- Gustafson, Ralph Barker
▪ 1996Canadian poet (b. Aug. 16, 1909, Lime Ridge, Que.—d. May 29, 1995, North Hatley, Que.), was renowned for his exquisitely crafted verse, which in its simplicity defines a Canadian sense of place while celebrating the country's geography and examining European influences that shaped the nation. Other recurring themes include travel and music, respectively in Ixion's Wheel (1969) and Visions Fugitive, an unpublished volume and his last work. Gustafson was educated at Bishop's University, Lennoxville, Que., and the University of Oxford. During the early 1930s he was a music instructor in Ontario and later a freelance writer in London. He settled in New York and worked for British Information Services (1942-46) but returned to Canada to teach (1963-79) at Bishop's University, where he remained until his retirement. His early poetry, including such volumes as The Golden Chalice (1935), Lyrics Unromantic (1942), and Flight into Darkness (1944), showed a progressive individuality of style. Later works such as Rocky Mountain Poems (1960), Sift in an Hourglass (1966), and Selected Poems (1972) were sometimes obscure but were considered among his best works. Gustafson was also a founding member in 1966 of the League of Canadian Poets, the editor of several poetry anthologies, and the author of short story collections, including The Brazen Tower (1974) and The Vivid Air (1980). In 1974 he won the Governor-General's Award for Fire on Stone, and in 1994 he published his latest book of poetry, Tracks in the Snow, which deals with the end of life.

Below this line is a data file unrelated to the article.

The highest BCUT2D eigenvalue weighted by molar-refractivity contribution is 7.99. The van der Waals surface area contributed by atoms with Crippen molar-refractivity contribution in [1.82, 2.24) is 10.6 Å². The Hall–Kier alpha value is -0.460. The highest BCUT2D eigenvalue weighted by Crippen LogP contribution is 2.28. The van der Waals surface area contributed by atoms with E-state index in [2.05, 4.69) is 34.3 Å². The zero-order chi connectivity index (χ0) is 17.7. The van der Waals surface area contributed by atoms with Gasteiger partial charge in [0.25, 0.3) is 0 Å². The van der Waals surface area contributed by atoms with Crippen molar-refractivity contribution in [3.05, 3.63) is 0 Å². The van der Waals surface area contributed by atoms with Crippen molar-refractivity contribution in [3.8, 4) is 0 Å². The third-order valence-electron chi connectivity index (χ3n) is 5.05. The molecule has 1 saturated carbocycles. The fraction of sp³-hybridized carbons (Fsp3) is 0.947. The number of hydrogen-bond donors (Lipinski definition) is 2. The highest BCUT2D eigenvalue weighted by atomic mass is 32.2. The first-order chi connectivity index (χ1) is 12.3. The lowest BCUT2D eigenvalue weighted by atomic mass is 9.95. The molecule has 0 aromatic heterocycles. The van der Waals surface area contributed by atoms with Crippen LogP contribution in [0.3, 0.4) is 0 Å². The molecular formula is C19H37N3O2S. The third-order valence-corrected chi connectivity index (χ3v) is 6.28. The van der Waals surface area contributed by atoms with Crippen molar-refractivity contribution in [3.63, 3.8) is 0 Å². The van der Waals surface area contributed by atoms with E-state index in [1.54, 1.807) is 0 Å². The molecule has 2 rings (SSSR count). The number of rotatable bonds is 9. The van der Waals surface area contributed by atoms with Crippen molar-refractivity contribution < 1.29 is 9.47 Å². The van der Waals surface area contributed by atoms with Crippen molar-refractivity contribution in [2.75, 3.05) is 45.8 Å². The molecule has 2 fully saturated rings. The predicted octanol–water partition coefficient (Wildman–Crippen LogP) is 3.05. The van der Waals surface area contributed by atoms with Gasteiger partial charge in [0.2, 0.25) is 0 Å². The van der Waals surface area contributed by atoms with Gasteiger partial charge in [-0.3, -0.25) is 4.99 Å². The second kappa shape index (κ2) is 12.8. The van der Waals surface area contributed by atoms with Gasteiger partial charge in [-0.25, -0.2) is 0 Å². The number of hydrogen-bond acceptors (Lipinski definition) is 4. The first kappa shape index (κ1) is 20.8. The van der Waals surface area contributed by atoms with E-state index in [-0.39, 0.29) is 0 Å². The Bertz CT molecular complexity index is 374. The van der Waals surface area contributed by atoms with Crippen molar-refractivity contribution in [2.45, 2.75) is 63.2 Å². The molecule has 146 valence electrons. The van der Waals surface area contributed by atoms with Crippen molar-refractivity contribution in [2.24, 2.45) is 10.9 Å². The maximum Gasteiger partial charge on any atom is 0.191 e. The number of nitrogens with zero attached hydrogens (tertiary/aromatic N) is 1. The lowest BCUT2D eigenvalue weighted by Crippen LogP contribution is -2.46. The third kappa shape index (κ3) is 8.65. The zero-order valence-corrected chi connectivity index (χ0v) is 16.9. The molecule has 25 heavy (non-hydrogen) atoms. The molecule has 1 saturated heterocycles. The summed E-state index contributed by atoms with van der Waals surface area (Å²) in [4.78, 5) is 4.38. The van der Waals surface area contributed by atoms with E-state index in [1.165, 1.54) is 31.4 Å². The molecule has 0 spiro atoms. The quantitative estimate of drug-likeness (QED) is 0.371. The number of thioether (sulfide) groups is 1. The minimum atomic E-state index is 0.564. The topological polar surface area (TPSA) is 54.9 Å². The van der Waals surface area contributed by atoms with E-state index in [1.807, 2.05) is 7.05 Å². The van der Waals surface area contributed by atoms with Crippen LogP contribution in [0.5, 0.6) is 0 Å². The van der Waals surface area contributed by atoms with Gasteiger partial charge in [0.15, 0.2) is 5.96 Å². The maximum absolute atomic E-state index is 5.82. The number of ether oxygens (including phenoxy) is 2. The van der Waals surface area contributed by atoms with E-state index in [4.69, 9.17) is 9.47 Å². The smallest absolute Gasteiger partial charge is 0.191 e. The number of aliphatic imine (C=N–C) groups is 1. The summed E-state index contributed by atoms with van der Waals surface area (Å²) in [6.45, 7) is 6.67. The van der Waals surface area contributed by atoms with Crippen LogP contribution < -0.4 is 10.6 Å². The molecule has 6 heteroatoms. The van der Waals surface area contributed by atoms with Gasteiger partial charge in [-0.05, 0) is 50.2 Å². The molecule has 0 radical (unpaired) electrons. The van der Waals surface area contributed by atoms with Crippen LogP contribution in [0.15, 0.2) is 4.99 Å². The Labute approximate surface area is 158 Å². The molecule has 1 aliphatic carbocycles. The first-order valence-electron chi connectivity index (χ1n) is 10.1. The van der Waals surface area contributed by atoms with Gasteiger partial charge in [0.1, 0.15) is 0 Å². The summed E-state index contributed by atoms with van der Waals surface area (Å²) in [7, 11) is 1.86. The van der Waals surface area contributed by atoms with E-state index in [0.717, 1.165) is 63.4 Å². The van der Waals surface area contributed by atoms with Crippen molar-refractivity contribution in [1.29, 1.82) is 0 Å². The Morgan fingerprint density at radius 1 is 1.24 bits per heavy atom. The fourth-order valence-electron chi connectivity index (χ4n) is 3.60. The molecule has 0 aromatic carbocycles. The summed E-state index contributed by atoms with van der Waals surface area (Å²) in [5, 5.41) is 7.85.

* * *▪ Canadian poetborn Aug. 16, 1909, Lime Ridge, near Sherbrooke, Que., Can.died May 29, 1995, North Hatley, Que.Canadian poet whose work shows a development from traditional form and manner to an elliptical poetry that reflects the influence of Anglo-Saxon verse and the metrical experiments of the 19th-century British poet Gerard Manley Hopkins.Gustafson earned a B.A. in English language and literature from the University of Oxford and then became a tutor and journalist in London. He returned to Canada briefly in 1934 and again in 1938 and then settled in New York after World War II. He later returned again to Canada, teaching at Bishop's University in Lennoxville, Quebec (1963–79).Gustafson's early volumes of verse, such as The Golden Chalice (1935), Lyrics Unromantic (1942), and Flight into Darkness (1944), were often steeped in antiquity and ancient mythology; they showed a gradually increasing individuality of style and responded to the new approach to poetry espoused by fellow Canadian poets such as A.J.M. Smith (Smith, A.J.M.). Gustafson's later works, which are usually considered his better writings, reflect his passion for travel, music, and the landscapes and seasons of Quebec's Eastern Townships region. They include Rocky Mountain Poems (1960), Rivers Among Rocks (1960), Sift in an Hourglass (1966), Ixion's Wheel (1969), Fire on Stone (1974), Conflicts of Spring (1981), Plummets and Other Partialities and Winter Prophesies (both 1987), Shadows in the Grass (1991), and Tracks in the Snow (1994). Visions Fugitive was published posthumously in 1996. Gustafson also produced two collections of short stories, The Brazen Tower (1974) and The Vivid Air (1980).Additional ReadingDermot McCarthy, A Poetics of Place: The Poetry of Ralph Gustafson (1991).
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